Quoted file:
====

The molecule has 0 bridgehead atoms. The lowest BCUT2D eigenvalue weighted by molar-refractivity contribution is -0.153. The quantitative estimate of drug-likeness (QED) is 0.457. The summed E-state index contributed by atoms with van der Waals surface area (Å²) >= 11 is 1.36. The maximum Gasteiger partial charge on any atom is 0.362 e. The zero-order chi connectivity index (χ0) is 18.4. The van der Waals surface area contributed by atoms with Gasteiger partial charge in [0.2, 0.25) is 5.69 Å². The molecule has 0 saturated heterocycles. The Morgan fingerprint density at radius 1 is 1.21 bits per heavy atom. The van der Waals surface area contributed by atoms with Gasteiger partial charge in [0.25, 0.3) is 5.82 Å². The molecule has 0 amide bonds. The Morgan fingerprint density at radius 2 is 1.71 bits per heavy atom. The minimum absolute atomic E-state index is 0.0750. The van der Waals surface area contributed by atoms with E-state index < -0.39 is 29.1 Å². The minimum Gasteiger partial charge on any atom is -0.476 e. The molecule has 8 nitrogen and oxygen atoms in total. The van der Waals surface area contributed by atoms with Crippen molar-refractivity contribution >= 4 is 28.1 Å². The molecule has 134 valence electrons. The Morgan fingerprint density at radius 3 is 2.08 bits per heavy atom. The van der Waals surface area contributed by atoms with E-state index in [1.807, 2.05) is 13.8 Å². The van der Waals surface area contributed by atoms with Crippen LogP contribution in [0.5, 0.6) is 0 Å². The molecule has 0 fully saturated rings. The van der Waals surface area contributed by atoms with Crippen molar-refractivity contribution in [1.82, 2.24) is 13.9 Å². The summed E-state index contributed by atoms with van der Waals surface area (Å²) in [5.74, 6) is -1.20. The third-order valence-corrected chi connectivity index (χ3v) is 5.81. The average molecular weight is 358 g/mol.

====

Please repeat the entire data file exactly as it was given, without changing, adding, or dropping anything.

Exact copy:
The molecule has 0 bridgehead atoms. The lowest BCUT2D eigenvalue weighted by molar-refractivity contribution is -0.153. The quantitative estimate of drug-likeness (QED) is 0.457. The summed E-state index contributed by atoms with van der Waals surface area (Å²) >= 11 is 1.36. The maximum Gasteiger partial charge on any atom is 0.362 e. The zero-order chi connectivity index (χ0) is 18.4. The van der Waals surface area contributed by atoms with Gasteiger partial charge in [0.2, 0.25) is 5.69 Å². The molecule has 0 saturated heterocycles. The Morgan fingerprint density at radius 1 is 1.21 bits per heavy atom. The van der Waals surface area contributed by atoms with Gasteiger partial charge in [0.25, 0.3) is 5.82 Å². The molecule has 0 amide bonds. The Morgan fingerprint density at radius 2 is 1.71 bits per heavy atom. The minimum absolute atomic E-state index is 0.0750. The van der Waals surface area contributed by atoms with E-state index < -0.39 is 29.1 Å². The minimum Gasteiger partial charge on any atom is -0.476 e. The molecule has 8 nitrogen and oxygen atoms in total. The van der Waals surface area contributed by atoms with Crippen molar-refractivity contribution >= 4 is 28.1 Å². The molecule has 134 valence electrons. The Morgan fingerprint density at radius 3 is 2.08 bits per heavy atom. The van der Waals surface area contributed by atoms with E-state index in [1.807, 2.05) is 13.8 Å². The van der Waals surface area contributed by atoms with Crippen LogP contribution in [0.5, 0.6) is 0 Å². The molecule has 0 fully saturated rings. The van der Waals surface area contributed by atoms with Crippen molar-refractivity contribution in [1.82, 2.24) is 13.9 Å². The summed E-state index contributed by atoms with van der Waals surface area (Å²) in [5.74, 6) is -1.20. The third-order valence-corrected chi connectivity index (χ3v) is 5.81. The average molecular weight is 358 g/mol.